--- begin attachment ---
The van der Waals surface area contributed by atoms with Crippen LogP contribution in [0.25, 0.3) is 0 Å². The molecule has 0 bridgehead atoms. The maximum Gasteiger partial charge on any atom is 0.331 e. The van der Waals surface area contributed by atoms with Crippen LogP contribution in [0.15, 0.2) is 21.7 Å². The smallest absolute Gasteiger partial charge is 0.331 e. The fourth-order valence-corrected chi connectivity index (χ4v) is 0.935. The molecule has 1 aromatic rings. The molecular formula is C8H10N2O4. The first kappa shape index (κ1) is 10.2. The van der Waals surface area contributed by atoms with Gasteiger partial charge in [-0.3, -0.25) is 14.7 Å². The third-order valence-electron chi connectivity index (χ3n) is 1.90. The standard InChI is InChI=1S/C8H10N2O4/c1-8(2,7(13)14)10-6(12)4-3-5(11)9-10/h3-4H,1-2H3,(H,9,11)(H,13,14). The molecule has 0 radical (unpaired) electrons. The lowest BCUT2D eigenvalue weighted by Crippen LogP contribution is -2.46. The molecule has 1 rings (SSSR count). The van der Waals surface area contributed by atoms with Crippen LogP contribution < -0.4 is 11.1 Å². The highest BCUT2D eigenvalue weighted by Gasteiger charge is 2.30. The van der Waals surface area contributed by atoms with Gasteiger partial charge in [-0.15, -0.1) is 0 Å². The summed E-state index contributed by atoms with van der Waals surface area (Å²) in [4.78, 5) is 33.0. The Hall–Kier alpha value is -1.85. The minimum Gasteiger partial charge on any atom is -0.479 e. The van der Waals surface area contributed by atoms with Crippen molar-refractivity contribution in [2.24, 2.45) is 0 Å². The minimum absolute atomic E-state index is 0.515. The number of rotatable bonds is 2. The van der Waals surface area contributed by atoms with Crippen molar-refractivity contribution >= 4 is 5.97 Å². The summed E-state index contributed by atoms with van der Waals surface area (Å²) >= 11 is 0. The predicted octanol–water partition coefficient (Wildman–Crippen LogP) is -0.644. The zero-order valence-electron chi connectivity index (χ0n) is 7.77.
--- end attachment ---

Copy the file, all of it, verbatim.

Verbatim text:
The van der Waals surface area contributed by atoms with Crippen LogP contribution in [0.25, 0.3) is 0 Å². The molecule has 0 bridgehead atoms. The maximum Gasteiger partial charge on any atom is 0.331 e. The van der Waals surface area contributed by atoms with Crippen LogP contribution in [0.15, 0.2) is 21.7 Å². The smallest absolute Gasteiger partial charge is 0.331 e. The fourth-order valence-corrected chi connectivity index (χ4v) is 0.935. The molecule has 1 aromatic rings. The molecular formula is C8H10N2O4. The first kappa shape index (κ1) is 10.2. The van der Waals surface area contributed by atoms with Gasteiger partial charge in [-0.3, -0.25) is 14.7 Å². The third-order valence-electron chi connectivity index (χ3n) is 1.90. The standard InChI is InChI=1S/C8H10N2O4/c1-8(2,7(13)14)10-6(12)4-3-5(11)9-10/h3-4H,1-2H3,(H,9,11)(H,13,14). The molecule has 0 radical (unpaired) electrons. The lowest BCUT2D eigenvalue weighted by Crippen LogP contribution is -2.46. The molecule has 1 rings (SSSR count). The van der Waals surface area contributed by atoms with Crippen LogP contribution < -0.4 is 11.1 Å². The highest BCUT2D eigenvalue weighted by Gasteiger charge is 2.30. The van der Waals surface area contributed by atoms with Gasteiger partial charge in [-0.15, -0.1) is 0 Å². The summed E-state index contributed by atoms with van der Waals surface area (Å²) in [4.78, 5) is 33.0. The Hall–Kier alpha value is -1.85. The minimum Gasteiger partial charge on any atom is -0.479 e. The van der Waals surface area contributed by atoms with Crippen molar-refractivity contribution in [2.24, 2.45) is 0 Å². The minimum absolute atomic E-state index is 0.515. The number of rotatable bonds is 2. The van der Waals surface area contributed by atoms with Crippen molar-refractivity contribution >= 4 is 5.97 Å². The summed E-state index contributed by atoms with van der Waals surface area (Å²) >= 11 is 0. The predicted octanol–water partition coefficient (Wildman–Crippen LogP) is -0.644. The zero-order valence-electron chi connectivity index (χ0n) is 7.77.